Read the previous chapter, Chapter 1, here first.
Chapter 2 of Delirium, London Psychic #1. Click here for buy links to the full book.
Blake Daniel smiled as he walked across Great Russell Street into the courtyard of the British Museum. He put his phone in his pocket and pulled his thin gloves back on, covering the scars on his hands. It pleased him to send Jamie jolly pictures each day and, although she only ever responded with a smiley in return, he knew that at some point she would emerge from her grief. He wanted to be there when she did. Jamie had become a talisman against his own oblivion, and the nights when he craved the tequila bottle were becoming ever more rare. She was worth waiting for.
Blake looked up at the facade of the British Museum, the tall Ionic columns stretching to the Greek-style pediment, a fitting entrance to the myriad wonders within. The glass roof to the Great Court was now fully repaired from the Neo-Viking attack last month, and the public were streaming in again. The day he stopped loving this place was the day he ought to retire, Blake thought.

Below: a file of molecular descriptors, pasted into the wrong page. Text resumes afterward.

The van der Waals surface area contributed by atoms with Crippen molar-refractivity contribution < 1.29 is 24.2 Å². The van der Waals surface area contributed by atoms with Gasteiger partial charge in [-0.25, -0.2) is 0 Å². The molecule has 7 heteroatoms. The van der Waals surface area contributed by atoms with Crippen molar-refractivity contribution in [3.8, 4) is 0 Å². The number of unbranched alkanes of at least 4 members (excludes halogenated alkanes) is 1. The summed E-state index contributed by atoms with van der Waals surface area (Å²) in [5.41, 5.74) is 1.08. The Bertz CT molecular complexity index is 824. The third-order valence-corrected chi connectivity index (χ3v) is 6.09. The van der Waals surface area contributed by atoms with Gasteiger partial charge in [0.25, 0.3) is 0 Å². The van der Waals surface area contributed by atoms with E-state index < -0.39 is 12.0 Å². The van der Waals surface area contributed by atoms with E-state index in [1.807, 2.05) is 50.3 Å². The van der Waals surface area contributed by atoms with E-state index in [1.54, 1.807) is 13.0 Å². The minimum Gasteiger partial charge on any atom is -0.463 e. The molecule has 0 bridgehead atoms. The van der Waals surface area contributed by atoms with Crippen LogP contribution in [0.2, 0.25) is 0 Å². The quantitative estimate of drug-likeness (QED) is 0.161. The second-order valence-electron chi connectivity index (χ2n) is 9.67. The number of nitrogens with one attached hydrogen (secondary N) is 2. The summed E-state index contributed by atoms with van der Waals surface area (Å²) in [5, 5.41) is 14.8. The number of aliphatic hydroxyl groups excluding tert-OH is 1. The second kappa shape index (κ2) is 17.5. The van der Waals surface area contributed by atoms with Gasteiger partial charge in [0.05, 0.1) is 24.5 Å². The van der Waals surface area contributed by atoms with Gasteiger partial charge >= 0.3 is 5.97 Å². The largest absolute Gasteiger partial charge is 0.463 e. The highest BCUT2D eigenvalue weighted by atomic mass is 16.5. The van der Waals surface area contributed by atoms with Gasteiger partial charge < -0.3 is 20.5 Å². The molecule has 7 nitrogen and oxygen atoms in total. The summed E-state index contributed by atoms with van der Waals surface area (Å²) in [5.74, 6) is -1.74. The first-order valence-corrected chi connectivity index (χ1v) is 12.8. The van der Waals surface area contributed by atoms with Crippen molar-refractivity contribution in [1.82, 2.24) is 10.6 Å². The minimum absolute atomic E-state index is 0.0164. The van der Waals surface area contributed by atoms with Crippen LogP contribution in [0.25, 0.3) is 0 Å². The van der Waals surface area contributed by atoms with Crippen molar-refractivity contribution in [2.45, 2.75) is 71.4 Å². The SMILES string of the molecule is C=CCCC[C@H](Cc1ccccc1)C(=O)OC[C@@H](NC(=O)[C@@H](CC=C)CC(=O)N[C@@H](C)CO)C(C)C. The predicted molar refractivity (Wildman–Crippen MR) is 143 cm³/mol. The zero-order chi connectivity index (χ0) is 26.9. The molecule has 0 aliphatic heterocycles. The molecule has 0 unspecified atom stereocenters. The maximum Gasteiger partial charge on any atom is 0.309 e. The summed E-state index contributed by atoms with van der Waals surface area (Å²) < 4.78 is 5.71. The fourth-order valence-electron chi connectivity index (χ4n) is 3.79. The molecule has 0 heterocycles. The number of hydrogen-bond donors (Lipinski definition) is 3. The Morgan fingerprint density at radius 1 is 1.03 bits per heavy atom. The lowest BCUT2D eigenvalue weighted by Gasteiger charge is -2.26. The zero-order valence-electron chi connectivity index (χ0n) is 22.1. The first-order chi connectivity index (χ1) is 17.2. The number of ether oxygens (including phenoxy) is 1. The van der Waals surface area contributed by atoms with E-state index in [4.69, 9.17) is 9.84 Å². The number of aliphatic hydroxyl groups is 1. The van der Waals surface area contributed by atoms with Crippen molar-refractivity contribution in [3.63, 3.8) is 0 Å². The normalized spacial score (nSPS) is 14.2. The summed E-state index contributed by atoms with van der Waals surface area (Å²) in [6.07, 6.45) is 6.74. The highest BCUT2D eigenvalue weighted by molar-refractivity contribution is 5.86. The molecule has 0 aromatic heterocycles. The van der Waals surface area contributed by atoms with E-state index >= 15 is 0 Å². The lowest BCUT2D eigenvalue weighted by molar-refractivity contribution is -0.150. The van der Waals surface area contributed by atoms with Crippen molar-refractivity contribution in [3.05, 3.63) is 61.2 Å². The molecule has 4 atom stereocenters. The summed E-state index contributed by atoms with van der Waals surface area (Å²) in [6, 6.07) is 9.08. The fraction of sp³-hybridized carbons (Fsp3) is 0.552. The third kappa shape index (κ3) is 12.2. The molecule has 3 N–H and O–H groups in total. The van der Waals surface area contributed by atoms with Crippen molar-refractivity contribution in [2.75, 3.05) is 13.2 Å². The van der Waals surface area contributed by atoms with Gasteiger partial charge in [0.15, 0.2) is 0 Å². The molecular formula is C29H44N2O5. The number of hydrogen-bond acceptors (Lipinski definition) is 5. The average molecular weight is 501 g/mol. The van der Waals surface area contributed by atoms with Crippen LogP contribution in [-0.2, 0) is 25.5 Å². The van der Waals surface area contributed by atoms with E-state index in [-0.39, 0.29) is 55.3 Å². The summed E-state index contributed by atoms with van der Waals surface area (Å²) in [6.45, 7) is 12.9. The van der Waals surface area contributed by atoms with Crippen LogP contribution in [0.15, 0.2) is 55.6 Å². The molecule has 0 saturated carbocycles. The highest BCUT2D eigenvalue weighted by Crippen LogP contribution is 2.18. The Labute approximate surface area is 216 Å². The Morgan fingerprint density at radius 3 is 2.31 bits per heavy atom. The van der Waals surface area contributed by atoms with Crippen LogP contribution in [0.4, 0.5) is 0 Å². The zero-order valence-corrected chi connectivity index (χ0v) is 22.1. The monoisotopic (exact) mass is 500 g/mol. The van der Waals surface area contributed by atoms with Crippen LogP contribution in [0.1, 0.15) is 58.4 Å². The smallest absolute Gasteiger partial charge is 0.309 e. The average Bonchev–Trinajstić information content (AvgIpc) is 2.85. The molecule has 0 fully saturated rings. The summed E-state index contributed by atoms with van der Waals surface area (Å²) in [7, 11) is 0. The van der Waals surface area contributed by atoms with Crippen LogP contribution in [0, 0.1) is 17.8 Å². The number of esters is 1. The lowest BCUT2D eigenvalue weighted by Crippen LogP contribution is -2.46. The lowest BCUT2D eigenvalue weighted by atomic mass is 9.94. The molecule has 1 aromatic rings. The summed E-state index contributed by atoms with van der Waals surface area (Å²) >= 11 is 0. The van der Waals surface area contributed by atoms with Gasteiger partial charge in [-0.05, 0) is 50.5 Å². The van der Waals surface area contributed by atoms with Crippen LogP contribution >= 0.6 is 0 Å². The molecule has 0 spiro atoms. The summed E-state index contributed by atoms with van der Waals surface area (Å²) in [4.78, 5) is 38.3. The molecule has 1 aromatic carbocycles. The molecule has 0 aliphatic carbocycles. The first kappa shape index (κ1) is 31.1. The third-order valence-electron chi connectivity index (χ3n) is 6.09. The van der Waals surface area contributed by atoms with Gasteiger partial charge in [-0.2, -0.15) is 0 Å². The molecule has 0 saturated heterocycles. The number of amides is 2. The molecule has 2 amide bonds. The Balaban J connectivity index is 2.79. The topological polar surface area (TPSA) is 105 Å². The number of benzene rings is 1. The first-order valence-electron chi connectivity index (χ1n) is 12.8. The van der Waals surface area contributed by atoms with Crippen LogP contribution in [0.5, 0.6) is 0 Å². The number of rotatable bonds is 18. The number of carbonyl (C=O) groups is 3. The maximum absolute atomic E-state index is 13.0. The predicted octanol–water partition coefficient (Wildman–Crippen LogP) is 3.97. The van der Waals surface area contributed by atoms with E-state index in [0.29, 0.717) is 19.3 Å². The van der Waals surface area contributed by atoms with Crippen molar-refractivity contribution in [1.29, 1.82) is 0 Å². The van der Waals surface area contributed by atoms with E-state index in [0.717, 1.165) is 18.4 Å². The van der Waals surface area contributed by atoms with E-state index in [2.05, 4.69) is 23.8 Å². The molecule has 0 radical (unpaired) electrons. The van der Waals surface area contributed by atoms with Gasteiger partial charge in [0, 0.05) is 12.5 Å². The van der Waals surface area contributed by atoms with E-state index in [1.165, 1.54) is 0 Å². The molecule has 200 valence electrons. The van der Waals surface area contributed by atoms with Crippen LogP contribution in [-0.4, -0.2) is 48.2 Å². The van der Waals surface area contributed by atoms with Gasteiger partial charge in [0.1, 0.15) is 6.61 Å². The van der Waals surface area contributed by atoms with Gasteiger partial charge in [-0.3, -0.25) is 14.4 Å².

He bounded up the steps into the tourist throng, eyes wide and clutching maps as they wondered where to start their day's adventure. Blake loved to try and guess where people came from. Those who journeyed here to stay in multicultural London had intermingled into one great family that managed to rub along together most of the time. Sporadic fights broke out, of course, for a family must hate as well as love, as in all the best Shakespeare plays. But that made life more interesting. Blake's own features were mixed, just as his cultural heritage was. He had the tight curly hair of his Nigerian mother, which he kept at a military number-one cut, and blue eyes of the northern ocean from his Swedish father. With his darker skin tone and boy-band features, he could walk with confidence in any part of London.